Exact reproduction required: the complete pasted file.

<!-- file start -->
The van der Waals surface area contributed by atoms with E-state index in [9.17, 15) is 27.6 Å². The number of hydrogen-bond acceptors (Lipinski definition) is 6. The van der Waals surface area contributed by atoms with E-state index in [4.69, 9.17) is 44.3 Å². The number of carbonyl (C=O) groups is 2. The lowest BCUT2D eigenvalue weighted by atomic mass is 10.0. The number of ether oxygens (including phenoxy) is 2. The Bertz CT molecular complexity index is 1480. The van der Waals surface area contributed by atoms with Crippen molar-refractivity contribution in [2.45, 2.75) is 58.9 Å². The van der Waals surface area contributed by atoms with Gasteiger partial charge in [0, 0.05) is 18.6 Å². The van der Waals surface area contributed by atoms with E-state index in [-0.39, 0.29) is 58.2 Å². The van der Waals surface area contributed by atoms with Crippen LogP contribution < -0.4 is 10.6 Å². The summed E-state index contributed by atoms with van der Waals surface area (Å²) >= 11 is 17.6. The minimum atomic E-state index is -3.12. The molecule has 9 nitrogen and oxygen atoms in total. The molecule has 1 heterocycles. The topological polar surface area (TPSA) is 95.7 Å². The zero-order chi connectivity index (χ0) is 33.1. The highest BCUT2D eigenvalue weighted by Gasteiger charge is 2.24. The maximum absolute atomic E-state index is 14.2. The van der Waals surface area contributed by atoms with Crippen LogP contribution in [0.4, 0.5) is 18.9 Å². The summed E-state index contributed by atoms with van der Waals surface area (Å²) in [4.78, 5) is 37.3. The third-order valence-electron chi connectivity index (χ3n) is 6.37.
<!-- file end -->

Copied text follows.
The van der Waals surface area contributed by atoms with E-state index in [9.17, 15) is 27.6 Å². The number of hydrogen-bond acceptors (Lipinski definition) is 6. The van der Waals surface area contributed by atoms with E-state index in [4.69, 9.17) is 44.3 Å². The number of carbonyl (C=O) groups is 2. The lowest BCUT2D eigenvalue weighted by atomic mass is 10.0. The number of ether oxygens (including phenoxy) is 2. The Bertz CT molecular complexity index is 1480. The van der Waals surface area contributed by atoms with Crippen molar-refractivity contribution in [2.45, 2.75) is 58.9 Å². The van der Waals surface area contributed by atoms with Gasteiger partial charge in [0, 0.05) is 18.6 Å². The van der Waals surface area contributed by atoms with E-state index in [-0.39, 0.29) is 58.2 Å². The van der Waals surface area contributed by atoms with Crippen LogP contribution < -0.4 is 10.6 Å². The summed E-state index contributed by atoms with van der Waals surface area (Å²) >= 11 is 17.6. The minimum atomic E-state index is -3.12. The molecule has 9 nitrogen and oxygen atoms in total. The molecule has 1 heterocycles. The topological polar surface area (TPSA) is 95.7 Å². The zero-order chi connectivity index (χ0) is 33.1. The highest BCUT2D eigenvalue weighted by Gasteiger charge is 2.24. The maximum absolute atomic E-state index is 14.2. The van der Waals surface area contributed by atoms with Crippen LogP contribution in [0.4, 0.5) is 18.9 Å². The summed E-state index contributed by atoms with van der Waals surface area (Å²) in [4.78, 5) is 37.3. The third-order valence-electron chi connectivity index (χ3n) is 6.37.